The residents of Bukit Koman in Raub are suffering from health problems, which they blamed on a nearby gold mine.
The little village of Bukit Koman in Raub, Pahang, is the sort of place where people stop to have conversations with each other. Watching from the sidelines of a small, clean and airy coffeeshop, a man stops by a sundry store for a loaf of bread and stays for the length of time it takes to smoke a cigarette and then some.
The people here are a vociferous lot, but good-naturedly so, calling out to each other from across the street, inquiring mostly after each other’s health. It is a grudgingly cliched picturesque place, which, in better times, would look perfect on touristy pamphlets.
But there are no souvenirs to take home save for watery, itching eyes, a throat that feels sorely scratched and lungs that labour to breathe, courtesy of the Raub Australian Gold Mining Sdn Bhd (RAGM) company. This is an Erin Brokovich-type story – art imitating life, minus the glamour and trappings of a Hollywood production.
A recent survey done by Bukit Koman villagers revealed that 78.1% of the residents in surrounding areas were suffering health problems, which is believed to be related to cyanide used in RAGM.
Woon Soon Fatt, a 36-year-old mechanic, has been suffering from a skin condition over the last two and half years. His forearms are dotted red with angry-looking welts and there are scabs from where he has scratched too hard. For Woon, the misery began in 2009 when RAGM started operation. Suffering also, in varying degrees, are his wife and four children aged 15, 13, seven and five.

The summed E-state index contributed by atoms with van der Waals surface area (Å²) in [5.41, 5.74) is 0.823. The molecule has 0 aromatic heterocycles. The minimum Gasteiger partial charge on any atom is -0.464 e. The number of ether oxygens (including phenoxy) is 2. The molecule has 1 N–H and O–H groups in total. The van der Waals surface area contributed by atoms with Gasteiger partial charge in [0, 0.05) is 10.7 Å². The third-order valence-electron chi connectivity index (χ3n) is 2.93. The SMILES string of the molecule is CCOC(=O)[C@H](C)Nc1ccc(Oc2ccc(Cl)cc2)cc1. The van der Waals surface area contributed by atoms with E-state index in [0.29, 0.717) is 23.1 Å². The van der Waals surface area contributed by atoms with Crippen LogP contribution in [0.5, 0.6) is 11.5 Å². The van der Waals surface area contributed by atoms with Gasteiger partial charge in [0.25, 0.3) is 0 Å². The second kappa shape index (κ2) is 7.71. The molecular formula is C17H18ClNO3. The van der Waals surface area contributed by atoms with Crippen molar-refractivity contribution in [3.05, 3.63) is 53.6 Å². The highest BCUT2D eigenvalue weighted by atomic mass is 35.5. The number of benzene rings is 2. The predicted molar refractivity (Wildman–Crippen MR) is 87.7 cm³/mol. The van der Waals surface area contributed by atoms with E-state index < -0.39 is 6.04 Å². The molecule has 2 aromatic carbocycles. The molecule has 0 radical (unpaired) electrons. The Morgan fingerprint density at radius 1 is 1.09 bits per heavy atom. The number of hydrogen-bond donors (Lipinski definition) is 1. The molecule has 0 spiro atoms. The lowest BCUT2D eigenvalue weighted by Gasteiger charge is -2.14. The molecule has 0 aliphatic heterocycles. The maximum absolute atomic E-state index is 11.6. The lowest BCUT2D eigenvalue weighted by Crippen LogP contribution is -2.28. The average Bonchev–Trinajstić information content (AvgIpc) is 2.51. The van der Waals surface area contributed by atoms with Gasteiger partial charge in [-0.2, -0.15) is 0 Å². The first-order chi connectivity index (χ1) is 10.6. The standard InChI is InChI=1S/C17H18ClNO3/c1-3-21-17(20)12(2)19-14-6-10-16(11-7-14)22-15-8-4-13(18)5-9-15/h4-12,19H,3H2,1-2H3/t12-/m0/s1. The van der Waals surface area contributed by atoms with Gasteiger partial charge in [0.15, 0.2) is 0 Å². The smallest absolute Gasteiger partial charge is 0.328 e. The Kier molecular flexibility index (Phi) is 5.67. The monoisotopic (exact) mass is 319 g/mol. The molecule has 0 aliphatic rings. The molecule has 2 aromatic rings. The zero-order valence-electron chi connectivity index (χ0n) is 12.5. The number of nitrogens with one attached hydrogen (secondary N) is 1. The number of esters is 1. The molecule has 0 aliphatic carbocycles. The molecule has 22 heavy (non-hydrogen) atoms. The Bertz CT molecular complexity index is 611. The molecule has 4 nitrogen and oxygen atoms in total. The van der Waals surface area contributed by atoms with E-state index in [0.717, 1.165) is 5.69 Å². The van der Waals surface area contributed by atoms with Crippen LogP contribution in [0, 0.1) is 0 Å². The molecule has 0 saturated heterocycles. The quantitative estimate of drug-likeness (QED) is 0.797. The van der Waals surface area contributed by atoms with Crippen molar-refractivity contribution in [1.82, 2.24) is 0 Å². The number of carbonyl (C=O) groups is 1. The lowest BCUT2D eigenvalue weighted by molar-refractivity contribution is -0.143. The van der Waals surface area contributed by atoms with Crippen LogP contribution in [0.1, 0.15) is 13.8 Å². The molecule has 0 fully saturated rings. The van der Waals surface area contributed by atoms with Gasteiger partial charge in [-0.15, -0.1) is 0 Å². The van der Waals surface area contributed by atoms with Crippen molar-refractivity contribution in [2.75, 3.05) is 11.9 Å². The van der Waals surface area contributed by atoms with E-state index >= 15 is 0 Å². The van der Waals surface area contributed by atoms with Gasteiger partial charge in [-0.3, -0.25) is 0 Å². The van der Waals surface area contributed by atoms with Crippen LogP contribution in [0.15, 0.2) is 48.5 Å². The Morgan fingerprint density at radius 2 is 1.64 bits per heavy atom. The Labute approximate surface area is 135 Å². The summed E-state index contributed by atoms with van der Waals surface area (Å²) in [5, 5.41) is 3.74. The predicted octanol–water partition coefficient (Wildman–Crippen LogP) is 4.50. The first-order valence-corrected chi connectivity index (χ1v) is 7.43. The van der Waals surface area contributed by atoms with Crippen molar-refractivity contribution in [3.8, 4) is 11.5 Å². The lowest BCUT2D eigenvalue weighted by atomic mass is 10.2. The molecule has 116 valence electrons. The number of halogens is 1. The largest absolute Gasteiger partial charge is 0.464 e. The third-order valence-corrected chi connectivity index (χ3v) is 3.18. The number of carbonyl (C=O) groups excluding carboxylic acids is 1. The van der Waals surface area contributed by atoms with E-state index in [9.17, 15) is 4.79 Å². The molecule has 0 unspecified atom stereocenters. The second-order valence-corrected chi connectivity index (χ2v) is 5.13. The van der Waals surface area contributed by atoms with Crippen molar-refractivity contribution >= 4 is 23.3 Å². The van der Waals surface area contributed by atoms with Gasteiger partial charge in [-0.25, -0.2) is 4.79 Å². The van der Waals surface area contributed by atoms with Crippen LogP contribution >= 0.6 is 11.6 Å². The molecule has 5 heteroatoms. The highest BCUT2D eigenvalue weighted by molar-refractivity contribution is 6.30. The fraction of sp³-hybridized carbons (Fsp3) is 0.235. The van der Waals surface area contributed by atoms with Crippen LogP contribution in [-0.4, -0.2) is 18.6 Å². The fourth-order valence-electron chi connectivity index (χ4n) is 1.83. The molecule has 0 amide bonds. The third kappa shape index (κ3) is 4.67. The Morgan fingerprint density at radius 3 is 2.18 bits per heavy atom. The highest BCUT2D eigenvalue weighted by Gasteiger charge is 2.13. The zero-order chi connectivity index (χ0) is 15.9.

His youngest child is in bed with fever for the second time this week and his third bears the worst brunt of the affliction.
Woon says that sometime this April, six health officers, mostly nurses, paid Bukit Koman a visit to check on the condition of the villagers who were advised to go to the Raub Hospital for treatment. A specialist who met with Woon told him that the abrasions were the cause of an allergic reaction to soap and certain foods.
“I told him that I had been using the same soap for years and eating the same food without any undue reaction until the mine began operations. The doctor was adamant and insisted that I change the soap I was using and refrain from eating certain foods. I complied, but the condition has persisted and if anything, had become very bad,” he says.
‘I’m scared of cyanide’
To make matters worse, Woon says he has been experiencing headaches, dizziness, watery eyes, and extreme lethargy.
“I used to be able to work throughout the day, stopping for a lunch break. But now I find that I have to take a nap because I am extremely tired by mid-day. Today, my head is pounding but I have to get to work because I have five other mouths to feed.
“I’m not scared of hard work and pushing myself, but I am scared of the cyanide. I can protect my family from many things, but I cannot protect them from the poison that is coming out from the mine,” he says.
When asked if he would consider moving to a nearby town, Woon gives out a hollow laugh and says he wants to but finances don’t allow it.
The irony for Woon and family lay in the fact that to escape the air in Bukit Koman, they occasionally make trips to Kuala Lumpur where he says the air is so much cleaner.